When the ministers are away, opposition plays

By REBECCA ANNA STOIL
January 18, 2010 07:59
2 minute read.

 
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As almost a third of the government's ministers packed their bags on Sunday for a binational cabinet meeting in Berlin, opposition leader Tzipi Livni seemed to be on a collision course with the coalition's remaining representatives.

Her Kadima party continued to threaten to present its no-confidence motion against the government as scheduled, despite a long-standing Knesset tradition that the votes are not be held when the prime minister is not in the country to defend himself.

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The government's top ministers - including Prime Minister Binyamin Netanyahu (Likud), Defense Minister Ehud Barak (Labor) and Foreign Minister Avigdor Lieberman (Israel Beiteinu) - will all attend the Berlin meeting, together with at least five other cabinet members including Science and Technology Minister Daniel Herschkowitz (Habayit Hayehudi) and Industry, Trade and Labor Minister Binyamin Ben-Eliezer (Labor).

Due to the absence of many key Likud leaders, the party's faction announced on Sunday that it would not be holding its weekly meeting, usually held on Monday afternoon. Likud officials expected that Kadima would hold with tradition and cancel the no-confidence vote, expressing incredulity on Sunday evening that the votes were scheduled to be held as usual.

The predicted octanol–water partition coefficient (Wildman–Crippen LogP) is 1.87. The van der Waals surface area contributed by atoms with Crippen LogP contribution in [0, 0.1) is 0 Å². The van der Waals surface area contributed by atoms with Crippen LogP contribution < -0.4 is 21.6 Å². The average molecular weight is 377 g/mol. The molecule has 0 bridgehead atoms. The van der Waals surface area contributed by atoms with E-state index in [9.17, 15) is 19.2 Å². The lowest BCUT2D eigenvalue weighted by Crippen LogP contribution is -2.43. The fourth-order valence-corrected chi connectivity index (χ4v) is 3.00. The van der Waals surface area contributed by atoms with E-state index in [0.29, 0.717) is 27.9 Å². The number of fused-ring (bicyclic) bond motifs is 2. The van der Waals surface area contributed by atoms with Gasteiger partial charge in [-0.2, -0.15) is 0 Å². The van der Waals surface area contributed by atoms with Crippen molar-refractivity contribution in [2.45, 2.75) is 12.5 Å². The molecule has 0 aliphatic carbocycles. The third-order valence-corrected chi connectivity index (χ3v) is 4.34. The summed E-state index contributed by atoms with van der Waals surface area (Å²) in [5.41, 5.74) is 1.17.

Kadima officials responded that the break with tradition was a symbolic move, in protest of the coalition's "forceful" behavior in enforcing parliamentary discipline among its lawmakers and against opposition parties.

Kadima's no-confidence measure attacked the government's diplomatic policy, in the shadow of last week's friction with Ankara.

But some Kadima MKs, associated with the anti-Tzipi Livni faction of the party, hinted in advance of the vote that if Kadima's Knesset leadership broke with tradition and held the no-confidence vote as planned, they would be absent from the Knesset floor during the voting. And those same officials said that they had been told by Likud MKs that they too would boycott the plenum debate in protest.

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The last time that the prime minister and a large number of cabinet ministers were absent on a Monday, Kadima did pull its no-confidence motions a day before the votes.

Even with the absence of a third of the cabinet ministers, the opposition still would not be able to bring down the government - 61 votes, more than the opposition holds even if all of its members are present, are required to bring down the government.

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